I'm going to do a tubeless setup soon for the first time. Yes, I'm very slow to adopt new technologies. :-) But, as I researched sealants, I had a crazy idea. This paragraph from bikeradar sparked it:

Most sealants use the coagulating properties of natural latex to clog punctures. Latex is a dispersion of polymers (long chain molecules) in either water, or a water-based solution of ammonia. Inside a hole in the tyre, the air pressure drops and there is a rush of air. This causes the water/ammonia-solution to evaporate, leaving the latex molecules to coagulate (knit together), plugging the hole.

So, if we take this as correct, could the life of sealant be extended by adding a small amount of a water/ammonia solution to the tire, say, every week or so? I have no idea how much or what ratio. I have done some Googling on this, but haven't found much. I'll keep at it, but I'm curious if anyone here has heard of such a thing.

  • Perhaps try on the chemistry stack.
    – MaplePanda
    Jul 28, 2021 at 6:34

1 Answer 1


It's really not worth it. How long it lasts will depend on how much sealant you use to begin with, how warm your ambient conditions are, and how many punctures get sealed. However its normal for sealant to last 3-6 months anyway.

Breaking the seal from the rim to add water would be a massive hassle, and probably result in extra sealant coming out of solution to re-plug any small gaps around the rim/bead interface every time you re-inflate the tyre.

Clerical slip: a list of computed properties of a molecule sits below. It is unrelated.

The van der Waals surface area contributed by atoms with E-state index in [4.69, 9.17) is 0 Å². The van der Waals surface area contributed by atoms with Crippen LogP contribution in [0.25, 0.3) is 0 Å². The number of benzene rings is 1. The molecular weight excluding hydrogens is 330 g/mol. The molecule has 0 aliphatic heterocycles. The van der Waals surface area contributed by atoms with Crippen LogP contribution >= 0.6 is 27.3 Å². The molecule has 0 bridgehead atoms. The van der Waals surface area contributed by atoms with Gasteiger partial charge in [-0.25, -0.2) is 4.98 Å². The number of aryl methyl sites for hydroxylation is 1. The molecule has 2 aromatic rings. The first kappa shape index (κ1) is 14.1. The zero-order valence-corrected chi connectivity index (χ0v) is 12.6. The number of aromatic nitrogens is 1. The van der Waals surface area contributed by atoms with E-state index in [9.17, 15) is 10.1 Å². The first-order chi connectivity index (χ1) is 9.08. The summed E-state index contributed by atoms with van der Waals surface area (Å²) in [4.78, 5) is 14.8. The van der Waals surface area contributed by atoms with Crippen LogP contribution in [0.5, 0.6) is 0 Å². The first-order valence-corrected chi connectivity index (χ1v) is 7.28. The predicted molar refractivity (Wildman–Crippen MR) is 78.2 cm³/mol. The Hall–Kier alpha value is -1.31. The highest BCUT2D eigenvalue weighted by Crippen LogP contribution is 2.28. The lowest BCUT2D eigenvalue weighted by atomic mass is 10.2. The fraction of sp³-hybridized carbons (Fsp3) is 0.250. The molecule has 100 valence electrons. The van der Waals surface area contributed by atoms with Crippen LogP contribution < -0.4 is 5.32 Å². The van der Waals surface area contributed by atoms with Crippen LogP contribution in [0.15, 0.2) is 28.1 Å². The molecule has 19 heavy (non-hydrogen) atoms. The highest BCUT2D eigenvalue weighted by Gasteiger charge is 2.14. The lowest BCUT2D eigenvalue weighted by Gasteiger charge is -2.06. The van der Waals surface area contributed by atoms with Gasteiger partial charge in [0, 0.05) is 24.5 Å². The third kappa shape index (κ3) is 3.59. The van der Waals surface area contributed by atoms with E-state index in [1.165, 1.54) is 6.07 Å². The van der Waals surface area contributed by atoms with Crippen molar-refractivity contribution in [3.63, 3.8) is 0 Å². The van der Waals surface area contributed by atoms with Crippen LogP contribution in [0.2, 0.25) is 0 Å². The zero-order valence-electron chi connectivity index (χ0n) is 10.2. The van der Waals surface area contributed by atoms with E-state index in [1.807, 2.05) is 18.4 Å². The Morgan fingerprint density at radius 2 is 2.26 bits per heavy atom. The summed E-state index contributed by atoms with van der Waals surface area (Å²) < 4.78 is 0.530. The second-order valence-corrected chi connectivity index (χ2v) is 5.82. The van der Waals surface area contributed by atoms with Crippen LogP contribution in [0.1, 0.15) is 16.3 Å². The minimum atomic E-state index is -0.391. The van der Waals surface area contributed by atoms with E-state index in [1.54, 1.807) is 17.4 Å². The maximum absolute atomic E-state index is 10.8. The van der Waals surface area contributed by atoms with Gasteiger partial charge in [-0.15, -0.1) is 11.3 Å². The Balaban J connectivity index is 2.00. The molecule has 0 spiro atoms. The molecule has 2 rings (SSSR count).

Finally, as far as i'm aware ammonia was only present in very early sealants and now most brands have removed it.

  • Thanks for the reply. My thought was to add the solution through the valve stem in the same way that I would add sealant. I have some plastic syringes with Luer lock blunt needles that readily fit inside the valve stem. But I take your point about the ammonia-- if my information is out of date, this is obviously useless.
    – Andrew
    Jul 27, 2021 at 14:14
  • I hadn't even considered topping up through the valve stem - that might make a water top up somewhat more viable. Still sounds more hassle than its worth to me, but would make for an interesting experiment
    – Andy P
    Jul 27, 2021 at 14:19
  • Unfortunately, it appears that Orange (my intended sealant) does not, in fact, use any appreciable amount of ammonia. There must be something in there to alter the pH, though, since that's what keeps the latex in liquid form afaik.
    – Andrew
    Jul 27, 2021 at 14:45

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